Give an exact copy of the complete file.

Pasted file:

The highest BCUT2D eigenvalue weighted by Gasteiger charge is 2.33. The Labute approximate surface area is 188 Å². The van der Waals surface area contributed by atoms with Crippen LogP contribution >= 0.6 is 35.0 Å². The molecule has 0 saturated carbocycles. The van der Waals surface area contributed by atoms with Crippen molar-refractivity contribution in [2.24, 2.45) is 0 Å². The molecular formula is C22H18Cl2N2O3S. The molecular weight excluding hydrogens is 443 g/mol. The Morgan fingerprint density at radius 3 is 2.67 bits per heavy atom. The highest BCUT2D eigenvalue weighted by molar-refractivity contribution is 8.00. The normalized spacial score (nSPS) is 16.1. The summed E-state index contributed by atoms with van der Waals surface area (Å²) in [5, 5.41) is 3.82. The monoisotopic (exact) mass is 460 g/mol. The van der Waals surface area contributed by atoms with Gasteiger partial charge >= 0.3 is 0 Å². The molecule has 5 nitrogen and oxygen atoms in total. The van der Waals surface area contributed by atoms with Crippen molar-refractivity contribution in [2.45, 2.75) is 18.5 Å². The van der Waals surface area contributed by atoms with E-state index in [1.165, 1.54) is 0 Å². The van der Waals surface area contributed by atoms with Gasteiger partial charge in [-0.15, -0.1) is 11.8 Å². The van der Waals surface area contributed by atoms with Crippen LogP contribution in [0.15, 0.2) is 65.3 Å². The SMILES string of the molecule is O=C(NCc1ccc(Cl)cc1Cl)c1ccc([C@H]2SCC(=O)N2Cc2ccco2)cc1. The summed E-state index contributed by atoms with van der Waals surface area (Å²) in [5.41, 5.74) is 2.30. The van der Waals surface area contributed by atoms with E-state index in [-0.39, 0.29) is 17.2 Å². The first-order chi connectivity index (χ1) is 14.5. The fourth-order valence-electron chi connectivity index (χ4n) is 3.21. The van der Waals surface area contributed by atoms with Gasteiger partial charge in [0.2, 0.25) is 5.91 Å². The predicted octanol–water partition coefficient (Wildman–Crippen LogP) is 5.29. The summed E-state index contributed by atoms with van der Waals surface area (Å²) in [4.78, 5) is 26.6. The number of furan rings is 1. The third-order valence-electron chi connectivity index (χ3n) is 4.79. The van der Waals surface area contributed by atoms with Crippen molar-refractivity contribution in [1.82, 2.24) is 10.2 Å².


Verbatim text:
The highest BCUT2D eigenvalue weighted by Gasteiger charge is 2.33. The Labute approximate surface area is 188 Å². The van der Waals surface area contributed by atoms with Crippen LogP contribution >= 0.6 is 35.0 Å². The molecule has 0 saturated carbocycles. The van der Waals surface area contributed by atoms with Crippen molar-refractivity contribution in [2.24, 2.45) is 0 Å². The molecular formula is C22H18Cl2N2O3S. The molecular weight excluding hydrogens is 443 g/mol. The Morgan fingerprint density at radius 3 is 2.67 bits per heavy atom. The highest BCUT2D eigenvalue weighted by molar-refractivity contribution is 8.00. The normalized spacial score (nSPS) is 16.1. The summed E-state index contributed by atoms with van der Waals surface area (Å²) in [5, 5.41) is 3.82. The monoisotopic (exact) mass is 460 g/mol. The van der Waals surface area contributed by atoms with Gasteiger partial charge >= 0.3 is 0 Å². The molecule has 5 nitrogen and oxygen atoms in total. The van der Waals surface area contributed by atoms with Crippen molar-refractivity contribution in [2.45, 2.75) is 18.5 Å². The van der Waals surface area contributed by atoms with E-state index in [1.165, 1.54) is 0 Å². The van der Waals surface area contributed by atoms with Gasteiger partial charge in [-0.15, -0.1) is 11.8 Å². The van der Waals surface area contributed by atoms with Crippen LogP contribution in [0.15, 0.2) is 65.3 Å². The SMILES string of the molecule is O=C(NCc1ccc(Cl)cc1Cl)c1ccc([C@H]2SCC(=O)N2Cc2ccco2)cc1. The summed E-state index contributed by atoms with van der Waals surface area (Å²) in [5.41, 5.74) is 2.30. The van der Waals surface area contributed by atoms with E-state index in [-0.39, 0.29) is 17.2 Å². The first-order chi connectivity index (χ1) is 14.5. The fourth-order valence-electron chi connectivity index (χ4n) is 3.21. The van der Waals surface area contributed by atoms with Gasteiger partial charge in [0.2, 0.25) is 5.91 Å². The predicted octanol–water partition coefficient (Wildman–Crippen LogP) is 5.29. The summed E-state index contributed by atoms with van der Waals surface area (Å²) in [4.78, 5) is 26.6. The number of furan rings is 1. The third-order valence-electron chi connectivity index (χ3n) is 4.79. The van der Waals surface area contributed by atoms with Crippen molar-refractivity contribution in [1.82, 2.24) is 10.2 Å².